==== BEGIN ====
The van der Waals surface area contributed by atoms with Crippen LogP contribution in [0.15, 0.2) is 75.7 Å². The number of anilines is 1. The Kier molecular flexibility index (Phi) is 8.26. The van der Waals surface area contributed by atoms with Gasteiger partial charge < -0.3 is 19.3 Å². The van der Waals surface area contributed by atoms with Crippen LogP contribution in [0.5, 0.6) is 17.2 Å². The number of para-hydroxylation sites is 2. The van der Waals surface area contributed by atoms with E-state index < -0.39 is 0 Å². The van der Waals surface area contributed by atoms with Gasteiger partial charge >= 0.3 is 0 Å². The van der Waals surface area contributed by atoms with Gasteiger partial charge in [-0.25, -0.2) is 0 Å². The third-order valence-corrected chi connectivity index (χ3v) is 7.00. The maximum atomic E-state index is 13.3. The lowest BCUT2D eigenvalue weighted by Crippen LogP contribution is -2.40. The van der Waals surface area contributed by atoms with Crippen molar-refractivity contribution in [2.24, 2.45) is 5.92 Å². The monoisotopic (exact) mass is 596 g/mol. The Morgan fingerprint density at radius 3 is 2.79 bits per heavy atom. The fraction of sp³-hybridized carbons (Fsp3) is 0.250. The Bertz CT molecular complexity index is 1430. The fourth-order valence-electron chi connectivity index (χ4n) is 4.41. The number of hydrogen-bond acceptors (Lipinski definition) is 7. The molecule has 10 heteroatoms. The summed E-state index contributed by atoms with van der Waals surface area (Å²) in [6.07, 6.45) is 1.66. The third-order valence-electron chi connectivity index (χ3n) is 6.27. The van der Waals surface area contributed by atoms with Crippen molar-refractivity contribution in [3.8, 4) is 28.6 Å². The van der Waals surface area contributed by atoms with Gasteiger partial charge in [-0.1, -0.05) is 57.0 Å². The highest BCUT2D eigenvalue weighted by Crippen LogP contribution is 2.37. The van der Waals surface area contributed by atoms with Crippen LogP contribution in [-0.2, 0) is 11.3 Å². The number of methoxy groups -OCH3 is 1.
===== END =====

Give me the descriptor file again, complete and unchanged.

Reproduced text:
The van der Waals surface area contributed by atoms with Crippen LogP contribution in [0.15, 0.2) is 75.7 Å². The number of anilines is 1. The Kier molecular flexibility index (Phi) is 8.26. The van der Waals surface area contributed by atoms with Gasteiger partial charge < -0.3 is 19.3 Å². The van der Waals surface area contributed by atoms with Crippen LogP contribution in [0.5, 0.6) is 17.2 Å². The number of para-hydroxylation sites is 2. The van der Waals surface area contributed by atoms with E-state index < -0.39 is 0 Å². The van der Waals surface area contributed by atoms with Gasteiger partial charge >= 0.3 is 0 Å². The van der Waals surface area contributed by atoms with Gasteiger partial charge in [-0.25, -0.2) is 0 Å². The third-order valence-corrected chi connectivity index (χ3v) is 7.00. The maximum atomic E-state index is 13.3. The lowest BCUT2D eigenvalue weighted by Crippen LogP contribution is -2.40. The van der Waals surface area contributed by atoms with Crippen molar-refractivity contribution in [2.24, 2.45) is 5.92 Å². The monoisotopic (exact) mass is 596 g/mol. The Morgan fingerprint density at radius 3 is 2.79 bits per heavy atom. The fraction of sp³-hybridized carbons (Fsp3) is 0.250. The Bertz CT molecular complexity index is 1430. The fourth-order valence-electron chi connectivity index (χ4n) is 4.41. The number of hydrogen-bond acceptors (Lipinski definition) is 7. The molecule has 10 heteroatoms. The summed E-state index contributed by atoms with van der Waals surface area (Å²) in [6.07, 6.45) is 1.66. The third-order valence-electron chi connectivity index (χ3n) is 6.27. The van der Waals surface area contributed by atoms with Crippen molar-refractivity contribution in [3.8, 4) is 28.6 Å². The van der Waals surface area contributed by atoms with Gasteiger partial charge in [-0.1, -0.05) is 57.0 Å². The highest BCUT2D eigenvalue weighted by Crippen LogP contribution is 2.37. The van der Waals surface area contributed by atoms with Crippen LogP contribution in [-0.2, 0) is 11.3 Å². The number of methoxy groups -OCH3 is 1.